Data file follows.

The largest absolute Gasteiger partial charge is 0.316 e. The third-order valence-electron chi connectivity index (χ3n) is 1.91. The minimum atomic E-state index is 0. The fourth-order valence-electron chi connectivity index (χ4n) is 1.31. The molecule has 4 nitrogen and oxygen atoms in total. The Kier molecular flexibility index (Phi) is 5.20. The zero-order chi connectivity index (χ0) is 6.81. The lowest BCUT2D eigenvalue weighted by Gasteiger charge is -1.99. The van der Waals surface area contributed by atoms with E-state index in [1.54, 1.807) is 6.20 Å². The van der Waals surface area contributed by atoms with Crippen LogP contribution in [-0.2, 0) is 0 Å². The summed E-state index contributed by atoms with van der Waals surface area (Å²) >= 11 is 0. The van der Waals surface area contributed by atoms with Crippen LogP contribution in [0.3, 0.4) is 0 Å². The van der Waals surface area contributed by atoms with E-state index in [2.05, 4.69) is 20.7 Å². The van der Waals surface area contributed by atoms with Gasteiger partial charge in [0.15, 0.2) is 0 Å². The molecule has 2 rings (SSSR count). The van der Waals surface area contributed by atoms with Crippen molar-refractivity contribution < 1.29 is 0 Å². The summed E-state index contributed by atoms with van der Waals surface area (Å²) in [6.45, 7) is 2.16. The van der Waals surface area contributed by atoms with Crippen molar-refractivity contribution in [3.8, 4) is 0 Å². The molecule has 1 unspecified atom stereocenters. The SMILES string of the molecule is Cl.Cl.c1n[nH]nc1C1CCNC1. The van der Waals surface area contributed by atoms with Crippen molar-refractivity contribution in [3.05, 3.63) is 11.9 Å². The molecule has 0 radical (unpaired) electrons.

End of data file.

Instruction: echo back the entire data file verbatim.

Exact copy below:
The largest absolute Gasteiger partial charge is 0.316 e. The third-order valence-electron chi connectivity index (χ3n) is 1.91. The minimum atomic E-state index is 0. The fourth-order valence-electron chi connectivity index (χ4n) is 1.31. The molecule has 4 nitrogen and oxygen atoms in total. The Kier molecular flexibility index (Phi) is 5.20. The zero-order chi connectivity index (χ0) is 6.81. The lowest BCUT2D eigenvalue weighted by Gasteiger charge is -1.99. The van der Waals surface area contributed by atoms with E-state index in [1.54, 1.807) is 6.20 Å². The van der Waals surface area contributed by atoms with Crippen LogP contribution in [-0.2, 0) is 0 Å². The summed E-state index contributed by atoms with van der Waals surface area (Å²) >= 11 is 0. The van der Waals surface area contributed by atoms with Crippen LogP contribution in [0.3, 0.4) is 0 Å². The van der Waals surface area contributed by atoms with E-state index in [2.05, 4.69) is 20.7 Å². The van der Waals surface area contributed by atoms with Gasteiger partial charge in [0.15, 0.2) is 0 Å². The molecule has 2 rings (SSSR count). The van der Waals surface area contributed by atoms with Crippen molar-refractivity contribution < 1.29 is 0 Å². The summed E-state index contributed by atoms with van der Waals surface area (Å²) in [6.45, 7) is 2.16. The van der Waals surface area contributed by atoms with Crippen molar-refractivity contribution in [3.8, 4) is 0 Å². The molecule has 1 unspecified atom stereocenters. The SMILES string of the molecule is Cl.Cl.c1n[nH]nc1C1CCNC1. The van der Waals surface area contributed by atoms with Crippen molar-refractivity contribution in [3.05, 3.63) is 11.9 Å². The molecule has 0 radical (unpaired) electrons.